by Richard Enos, Collective Evolution:
The website endthefed.org introduces us to the Federal Reserve as follows:
The Federal Reserve, “the Fed”, is the central bank of the United States of America that was created in 1913 by Congress. It is a banking cartel that has a government-granted monopoly on the creation of money and credit. The Fed literally loans “money” (Federal Reserve Notes) into existence. Federal Reserve Notes are paper promises backed by nothing of intrinsic value and they are only functioning as money because the government forces them on the public through legal tender laws. Federal Reserve Notes are referred to as dollars but are not. The definition of a dollar is a weight of silver (371 grains). To put it simply, the Fed is a group of banks running a national counterfeiting operation with the protection of the government.
This characterization, it would seem, has been growing into the public awareness more and more since G. Edward Griffin’s ‘The Creature From Jekyll Island’ became widely known.
Since then, former congressman Ron Paul has talked about the need to abolish the Federal Reserve in public speeches and in his book ‘End the Fed.’ He characterizes the Federal Reserve as both corrupt and unconstitutional. So why hasn’t it happened?
What To Replace It With?
An article in Forbes entitled “Assuming We ‘End The Fed,’ What’s The Next Step?” makes the case that there is no point ending the Fed—which author Nathan Lewis actually says he wants—if we have nothing viable to replace it with.
Lewis takes a look back in history, saying that before the Federal Reserve, there were also problems. He says that a U.S. Treasury monopoly of currency had the same kinds of problems as the Federal Reserve, and argues for a limited number of currency issuers as opposed to a monopoly.
In my research of this article and others, much was spoken about inflation and other such variables for which people argue both in favour of and against the Federal Reserve. But I wonder if such mainstream articles serve as part of the controlled opposition, swaying people away from those questions that are most important?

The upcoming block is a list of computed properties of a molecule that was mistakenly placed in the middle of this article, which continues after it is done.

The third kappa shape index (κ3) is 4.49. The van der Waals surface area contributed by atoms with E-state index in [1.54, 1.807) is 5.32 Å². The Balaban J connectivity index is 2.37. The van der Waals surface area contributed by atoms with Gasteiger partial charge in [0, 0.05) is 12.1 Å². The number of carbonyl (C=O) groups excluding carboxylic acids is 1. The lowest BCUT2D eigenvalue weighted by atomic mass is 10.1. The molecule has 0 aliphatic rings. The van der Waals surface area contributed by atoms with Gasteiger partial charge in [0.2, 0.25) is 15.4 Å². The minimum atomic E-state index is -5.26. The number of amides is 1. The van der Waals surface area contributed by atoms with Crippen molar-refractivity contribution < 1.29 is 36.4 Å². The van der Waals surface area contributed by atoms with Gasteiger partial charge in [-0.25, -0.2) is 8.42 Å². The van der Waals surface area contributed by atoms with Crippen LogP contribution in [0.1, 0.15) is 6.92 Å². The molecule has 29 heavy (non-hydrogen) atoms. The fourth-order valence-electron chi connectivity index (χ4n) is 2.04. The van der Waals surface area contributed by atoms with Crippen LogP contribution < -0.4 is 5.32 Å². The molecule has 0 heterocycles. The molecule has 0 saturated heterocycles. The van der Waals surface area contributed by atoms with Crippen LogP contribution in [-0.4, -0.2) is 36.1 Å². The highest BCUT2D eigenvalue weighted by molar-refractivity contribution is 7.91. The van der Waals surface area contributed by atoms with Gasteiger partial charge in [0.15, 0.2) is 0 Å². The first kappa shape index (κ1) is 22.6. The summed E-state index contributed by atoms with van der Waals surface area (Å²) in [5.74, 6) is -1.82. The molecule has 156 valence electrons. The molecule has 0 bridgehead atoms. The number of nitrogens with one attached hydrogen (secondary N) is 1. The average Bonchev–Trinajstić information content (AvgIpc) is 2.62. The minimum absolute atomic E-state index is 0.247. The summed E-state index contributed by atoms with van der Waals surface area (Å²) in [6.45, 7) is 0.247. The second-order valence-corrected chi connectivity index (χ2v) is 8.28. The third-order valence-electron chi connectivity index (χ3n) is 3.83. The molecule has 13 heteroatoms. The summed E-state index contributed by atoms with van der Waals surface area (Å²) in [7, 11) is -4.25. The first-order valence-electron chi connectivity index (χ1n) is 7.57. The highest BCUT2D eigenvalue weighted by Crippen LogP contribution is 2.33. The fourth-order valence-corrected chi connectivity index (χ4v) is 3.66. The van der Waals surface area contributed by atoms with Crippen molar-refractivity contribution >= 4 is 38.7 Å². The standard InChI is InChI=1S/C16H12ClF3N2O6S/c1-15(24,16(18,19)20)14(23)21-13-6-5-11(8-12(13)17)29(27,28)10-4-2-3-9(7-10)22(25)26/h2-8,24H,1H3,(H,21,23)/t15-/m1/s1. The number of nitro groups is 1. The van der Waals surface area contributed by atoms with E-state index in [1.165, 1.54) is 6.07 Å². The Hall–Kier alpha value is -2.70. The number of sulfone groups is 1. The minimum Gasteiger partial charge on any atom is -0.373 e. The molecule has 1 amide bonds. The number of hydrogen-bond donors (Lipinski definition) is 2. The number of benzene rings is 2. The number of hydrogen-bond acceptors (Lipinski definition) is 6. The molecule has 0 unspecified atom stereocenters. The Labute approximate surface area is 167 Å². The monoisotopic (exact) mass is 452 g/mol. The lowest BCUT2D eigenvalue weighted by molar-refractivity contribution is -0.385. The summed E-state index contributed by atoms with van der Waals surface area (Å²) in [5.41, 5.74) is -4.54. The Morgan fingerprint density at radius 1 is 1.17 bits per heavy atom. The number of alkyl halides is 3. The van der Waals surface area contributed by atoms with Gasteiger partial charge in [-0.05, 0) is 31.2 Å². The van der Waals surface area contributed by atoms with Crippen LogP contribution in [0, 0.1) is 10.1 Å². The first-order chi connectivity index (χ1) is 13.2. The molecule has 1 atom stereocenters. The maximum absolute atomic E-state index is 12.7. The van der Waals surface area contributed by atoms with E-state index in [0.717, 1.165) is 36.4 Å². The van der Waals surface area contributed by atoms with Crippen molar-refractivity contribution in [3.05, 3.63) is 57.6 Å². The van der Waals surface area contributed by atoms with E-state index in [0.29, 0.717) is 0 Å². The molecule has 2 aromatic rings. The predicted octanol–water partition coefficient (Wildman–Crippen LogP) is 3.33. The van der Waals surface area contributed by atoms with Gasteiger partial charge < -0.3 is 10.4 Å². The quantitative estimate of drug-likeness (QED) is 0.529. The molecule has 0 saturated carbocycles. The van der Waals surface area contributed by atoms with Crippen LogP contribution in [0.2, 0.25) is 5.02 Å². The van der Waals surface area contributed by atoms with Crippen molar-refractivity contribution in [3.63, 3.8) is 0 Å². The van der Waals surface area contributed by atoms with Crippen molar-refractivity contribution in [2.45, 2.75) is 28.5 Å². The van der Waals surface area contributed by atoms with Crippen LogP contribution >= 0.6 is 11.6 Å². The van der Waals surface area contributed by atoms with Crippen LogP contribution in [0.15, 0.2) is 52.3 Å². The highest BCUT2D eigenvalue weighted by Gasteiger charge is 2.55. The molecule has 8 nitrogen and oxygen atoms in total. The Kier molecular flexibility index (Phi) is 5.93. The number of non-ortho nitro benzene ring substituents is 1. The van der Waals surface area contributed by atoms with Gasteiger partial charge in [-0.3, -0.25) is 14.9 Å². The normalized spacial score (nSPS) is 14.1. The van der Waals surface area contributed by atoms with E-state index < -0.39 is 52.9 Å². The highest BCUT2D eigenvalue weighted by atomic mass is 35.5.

To me, a logical question to ask is: “Why does the U.S. government need to pay interest to the Federal Reserve to have new currency put into circulation?” But in all my scraping and searching around the internet, I have not found a single, solitary answer from a proponent of the Federal Reserve System, not even a lame or bad answer.
The question is simply avoided. And for good reason, if the only possible conclusion I can come to is true: All of this interest goes into the hands of the hidden, private controllers of the Central Banking System. Can you even imagine the amount of money we are talking about? How is it possible that this continues to exist? Where is our outrage?
Observations Of A 12-Year Old Girl
In Canada, a young 12-year old girl named Victoria Grant observed that the Bank of Canada operates in much the same way as the Federal Reserve in that the government–meaning the public taxpayer–has to pay interest on all money put into circulation.
Allow me to explain how our private banks and government work today: first the Canadian government borrows money from the Private Banks. They then lend the debt based money to Canada, with compounded interest. The government then continues to increase taxation of Canadians, year after year, in order to pay back the interest on the exponentially growing national debt. What results is inflation, less real money for Canadians to spend into our economy, and the real money being used to pad the pockets of the banks.
The passage comes from the following must-watch video, where Victoria elucidates clearly and succinctly the problem we faced in Canada in 2012, reflective of ALL Central-Bank controlled nations: